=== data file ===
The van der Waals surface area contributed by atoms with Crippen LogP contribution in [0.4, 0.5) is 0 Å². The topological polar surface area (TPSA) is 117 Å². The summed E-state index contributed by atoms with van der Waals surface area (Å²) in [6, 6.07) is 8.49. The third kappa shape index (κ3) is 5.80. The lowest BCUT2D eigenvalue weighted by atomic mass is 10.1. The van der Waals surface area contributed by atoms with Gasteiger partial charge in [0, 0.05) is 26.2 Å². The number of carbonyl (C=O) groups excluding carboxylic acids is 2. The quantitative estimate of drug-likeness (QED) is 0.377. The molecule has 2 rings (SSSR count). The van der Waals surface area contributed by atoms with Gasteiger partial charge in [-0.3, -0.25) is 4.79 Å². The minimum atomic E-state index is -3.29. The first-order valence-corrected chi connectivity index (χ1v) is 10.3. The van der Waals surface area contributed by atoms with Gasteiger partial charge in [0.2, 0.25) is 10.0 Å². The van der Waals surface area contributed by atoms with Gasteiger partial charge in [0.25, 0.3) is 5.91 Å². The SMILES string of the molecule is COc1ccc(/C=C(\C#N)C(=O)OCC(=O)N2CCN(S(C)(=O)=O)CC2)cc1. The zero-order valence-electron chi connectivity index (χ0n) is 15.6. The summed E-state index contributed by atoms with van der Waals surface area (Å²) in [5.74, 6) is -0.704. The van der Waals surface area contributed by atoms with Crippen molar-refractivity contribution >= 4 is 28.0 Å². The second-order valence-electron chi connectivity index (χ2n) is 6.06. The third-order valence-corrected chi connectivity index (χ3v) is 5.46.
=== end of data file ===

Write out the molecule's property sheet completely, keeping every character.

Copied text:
The van der Waals surface area contributed by atoms with Crippen LogP contribution in [0.4, 0.5) is 0 Å². The topological polar surface area (TPSA) is 117 Å². The summed E-state index contributed by atoms with van der Waals surface area (Å²) in [6, 6.07) is 8.49. The third kappa shape index (κ3) is 5.80. The lowest BCUT2D eigenvalue weighted by atomic mass is 10.1. The van der Waals surface area contributed by atoms with Gasteiger partial charge in [0, 0.05) is 26.2 Å². The number of carbonyl (C=O) groups excluding carboxylic acids is 2. The quantitative estimate of drug-likeness (QED) is 0.377. The molecule has 2 rings (SSSR count). The van der Waals surface area contributed by atoms with Gasteiger partial charge in [-0.3, -0.25) is 4.79 Å². The minimum atomic E-state index is -3.29. The first-order valence-corrected chi connectivity index (χ1v) is 10.3. The van der Waals surface area contributed by atoms with Gasteiger partial charge in [0.2, 0.25) is 10.0 Å². The van der Waals surface area contributed by atoms with Gasteiger partial charge in [0.25, 0.3) is 5.91 Å². The SMILES string of the molecule is COc1ccc(/C=C(\C#N)C(=O)OCC(=O)N2CCN(S(C)(=O)=O)CC2)cc1. The zero-order valence-electron chi connectivity index (χ0n) is 15.6. The summed E-state index contributed by atoms with van der Waals surface area (Å²) in [5.74, 6) is -0.704. The van der Waals surface area contributed by atoms with Crippen molar-refractivity contribution >= 4 is 28.0 Å². The second-order valence-electron chi connectivity index (χ2n) is 6.06. The third-order valence-corrected chi connectivity index (χ3v) is 5.46.